9— and that great men shall press
For tinctures, stains, relicks, and cognizance.] This speech which is intentionally pompous, is somewhat confused. There are two allusions; one to coats armorial, to which princes make additions, or give new tinctures, and new marks of cognizance ; the other to mar. tyrs, whose reliques are preserved with veneration. The Romans, says Decius, all come to you as to a saint, for reliques, as to a prince, for honours. Johnson.
I believe tinctures has no relation to heraldry, but means merely handkerchiefs, or other linen, tinged with blood. Bullokar, in his Expositor, 1616, defines it “a dipping, colouring or staining of a thing." So, in Act III, sc. ii :
“ And dip their napkins,” &c. Malone. I concur in opinion with Mr. Malone At the execution of seve. ral of our ancient nobility, martyrs, &c. we are told that handker. chiefs were tinctured with their blood, and preserved as affectionate or salutary memorials of the deceased. Steevens.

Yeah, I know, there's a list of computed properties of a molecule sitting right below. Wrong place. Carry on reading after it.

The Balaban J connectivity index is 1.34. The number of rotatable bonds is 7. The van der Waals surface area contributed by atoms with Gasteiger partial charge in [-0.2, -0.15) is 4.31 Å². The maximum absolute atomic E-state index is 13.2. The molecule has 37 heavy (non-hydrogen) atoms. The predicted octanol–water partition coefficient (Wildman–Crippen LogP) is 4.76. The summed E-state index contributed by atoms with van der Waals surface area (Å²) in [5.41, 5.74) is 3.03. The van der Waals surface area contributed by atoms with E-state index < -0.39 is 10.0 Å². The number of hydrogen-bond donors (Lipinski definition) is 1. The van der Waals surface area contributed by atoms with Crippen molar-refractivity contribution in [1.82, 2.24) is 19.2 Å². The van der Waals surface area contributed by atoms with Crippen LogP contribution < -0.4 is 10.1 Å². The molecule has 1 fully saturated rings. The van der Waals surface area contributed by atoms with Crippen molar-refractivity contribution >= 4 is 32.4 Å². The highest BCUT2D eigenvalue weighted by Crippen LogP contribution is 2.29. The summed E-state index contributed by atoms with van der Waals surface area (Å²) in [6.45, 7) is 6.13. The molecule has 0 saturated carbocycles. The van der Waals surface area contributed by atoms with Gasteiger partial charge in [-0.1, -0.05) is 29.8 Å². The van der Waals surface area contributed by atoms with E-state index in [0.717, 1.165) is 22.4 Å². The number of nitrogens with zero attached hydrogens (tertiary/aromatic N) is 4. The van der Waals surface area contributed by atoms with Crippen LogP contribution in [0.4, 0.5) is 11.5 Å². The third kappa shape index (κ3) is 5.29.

1 When Cæsar's wife shall meet with better dreams.] So, in Lord Sterline s Julius Cæsar, 1607 :
“ How can we satisfy the world's conceit,
“ Whose tongues still in all ears your praise proclaims? “ Or shall we bid them leave to deal in state,
“ Till that Calphurnia first have better dreams?" Malone. 2 And reason &c.] And reason, or propriety of conduct and language, is subordinate to my love. Fohnsom
Cæs. How foolish do your fears seem now, Calphurnia?
TREBONIUS, and Cinna.
Cæsar, 'tis strucken eight.
So to most noble Cæsar,
Treb. Cæsar, I will :-and so near will I be, [Aside. That your best friends shall wish I had been further.
Cæs. Good friends, go in, and taste some wine with me; And we, like friends, will straightway go together.
Bru. That every like is not the same, O Cæsar, The heart of Brutus yearns to think upon! [Exeunt.
The same. A Street near the Capitol.
Enter ARTEMIDORUS, reading a Paper. Art. Cæsar, beware of Brutus; take heed of Cassius; come not near Casca; have an eye to Cinna ; trust not Trebonius; mark well Metellus Cimber; Decius Brutus loves thee not; thou hast wronged Caius Ligarius. There is but one mind in all these men, and it is bent against Cæ.